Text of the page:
Careful What You Wish For…

We have lived in south central Virginia/piedmont North Carolina for nearly 39 years.  When we first moved into this area, a trip back “home” to East Tennessee included an arduous trek up a two-lane, wiggly-twisty, steeply graded mountain pass. The view from Lovers Leap at the top of the mountain always seemed to make the hard driving worth the effort. Unless, of course, one got stuck behind a hapless truck driver, his vehicle heavily loaded, laboring up the treacherous slope at a snail’s pace.

The return trip could be equally adventurous, especially if one failed to leave early enough to avoid that area after dark.   “Pea soup fog” was the norm, and I often wondered how many times our car could roll if we missed a curve. Many a night, we crept down that nightmarish road, heads hanging out of windows as we desperately tried to see the white line that marked our lane!

Needless to say, we rejoiced when the newspaper  reported plans to four lane that highway along the entire southern border of the state. Construction began, of course, with the easiest sections in the east, near the cost. Once that section of road work was finished, we could make the six hour trip to my in-laws near the beach in a record four hours.  (I confess that I was not enamored with this turn of events …my in-laws were from a different planet than I, so these efforts were largely lost on me!)

So … I waited impatiently for the final four lanes that would replace the treacherous, slow moving menace that separated  me from my family in Tennessee.  Ever so gradually, sections of the highway were finished, and our travel time dropped from 4+ hours to 3.5 hours. But as time marched on, I finally resigned myself to the reality that the four lanes wouldn’t be complete before we died or moved away from this area!

Fast forward to 2022. After many months of pandemic-restricted travel and other life crises, we  recently were able to make  a trip back to Tennessee. I was eager to drive the first leg of the journey; I love driving in the mountains.  The scenic road up past Lovers Leap became one of my favorites years ago. It was one of our escape routes when we needed a few hours away. Interestingly, the tediousness of the climb never was a bother when  we went to the mountains to relax.

Now, there are a few things I have witnessed with true horror during my 70 years:  The destruction  of the nation of Ukraine. Challenger’s explosion.  A jet flying into the north tower. The subsequent fall of two towers.  The January 6  raid on our Capitol.  And now…the Rape of the mountains.  Road work signs gave warning at least two miles ahead. But nothing prepared us for the chaotic scene, the unbelievable destruction,  more than half of the mountain tops totally obliterated! We watched as giant earth-movers scudded along, beetle-like, where dense forests stood only a few weeks ago, sucking up huge swaths of dirt, carving  deep obscene wounds, exposing uncounted square miles of virgin soil. A nightmarish scene now seared forever into my memory.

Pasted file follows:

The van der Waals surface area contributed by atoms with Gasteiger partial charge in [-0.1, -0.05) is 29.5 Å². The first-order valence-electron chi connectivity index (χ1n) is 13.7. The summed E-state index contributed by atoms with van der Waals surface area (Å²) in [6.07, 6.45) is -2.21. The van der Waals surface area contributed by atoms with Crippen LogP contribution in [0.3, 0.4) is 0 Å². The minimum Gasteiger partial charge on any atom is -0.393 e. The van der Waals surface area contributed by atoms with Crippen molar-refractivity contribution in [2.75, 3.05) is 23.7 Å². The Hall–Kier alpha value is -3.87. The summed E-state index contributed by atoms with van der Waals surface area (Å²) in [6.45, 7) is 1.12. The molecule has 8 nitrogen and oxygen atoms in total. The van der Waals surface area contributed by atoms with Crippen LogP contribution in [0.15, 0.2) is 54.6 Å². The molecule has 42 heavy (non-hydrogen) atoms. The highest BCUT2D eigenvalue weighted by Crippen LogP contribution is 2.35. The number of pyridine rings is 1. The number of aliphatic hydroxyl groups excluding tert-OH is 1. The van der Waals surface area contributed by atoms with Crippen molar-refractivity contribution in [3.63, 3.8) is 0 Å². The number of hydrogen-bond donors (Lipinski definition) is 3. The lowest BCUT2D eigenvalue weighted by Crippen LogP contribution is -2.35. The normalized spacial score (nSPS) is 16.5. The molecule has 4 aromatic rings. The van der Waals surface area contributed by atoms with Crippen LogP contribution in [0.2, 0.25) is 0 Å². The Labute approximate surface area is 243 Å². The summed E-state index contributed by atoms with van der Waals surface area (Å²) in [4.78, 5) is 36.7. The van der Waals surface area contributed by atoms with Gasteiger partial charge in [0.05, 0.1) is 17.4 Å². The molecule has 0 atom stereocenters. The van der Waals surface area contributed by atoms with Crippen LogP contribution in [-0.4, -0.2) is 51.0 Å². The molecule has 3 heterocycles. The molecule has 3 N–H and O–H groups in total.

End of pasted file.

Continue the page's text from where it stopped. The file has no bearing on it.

I wanted to scream obscenities at the workmen out there that day, to blame them for the violation. Fuming, I drove on past. And as the ugliness receded, an awful realization took its place. The fault for this travesty rested not on the workmen, but on impatient folks like me! On those of us who for years have complained about the inconvenience of the unimproved highway. A good hard look at myself revealed that my own selfishness and impatience, is often at the root of such “progress.”

I have lived a remarkably privileged life, enjoying the advances in technology that make our lives easier.  Today’s technology puts tremendous power at our very fingertips. We can literally move mountains, see every detail inside a living being, heal once-deadly diseases. Generally, if  we can dream it, we can do it.  I am haunted by the all-too-true reality that absolute power corrupts absolutely. With humility, I realize that truth applies not just to politicians, but also to those of us with access to the powers of modern computers. My privileged lifestyle brings with it hidden costs, expenses in terms of the sacrifices of other people and the environment. I am more convinced than ever that I must be careful what I wish for, because my wishes can become….no! Most likely, WILL become a reality. And, I suspect, the cost of those realities just may be far more expensive than any of us can grasp.

2 responses to “Careful What You Wish For…”

  1. Kay, you put into words the feelings that I have about the work up to Lover’s Leap .
    I cried when we drove up to see the colors of the trees. So sad.
    Such ugly holes replaced all the beautiful trees.
    Thank you for sharing, Linda

  2. Kay,

    Another beautifully written and thoughtful “article.” How many people do you send these to? Everyone who knows you knows of your musical gifts, but do they also know of your gift of putting thoughts into words on paper (or a computer screen)? I am trying not to be envious!

    Here is your grocery list from me. These are the perishable items for the Oreo dessert and the dried beef casserole/dip that I’m pretty sure you all will like!

    *1/2 gal. peppermint ice cream *2 sticks margarine *8 oz. Cool Whip *8 oz. cream cheese *1/2 cup sour cream *Bell pepper (only need 2 Tbsp) *Milk for me to drink/put on cereal (I usually drink fat free/skim but will be fine with whatever you all prefer)

    I know we will talk again by phone before I head out next Friday. So I don’t forget, remember for us to discuss if I need to bring clothes for anything other than being lazy around the house or going to the grocery store. I am willing to do whatever you want me to, including going to the Methodist church.

    Can hardly wait to see you again – Valerie

    Sent from my iPad


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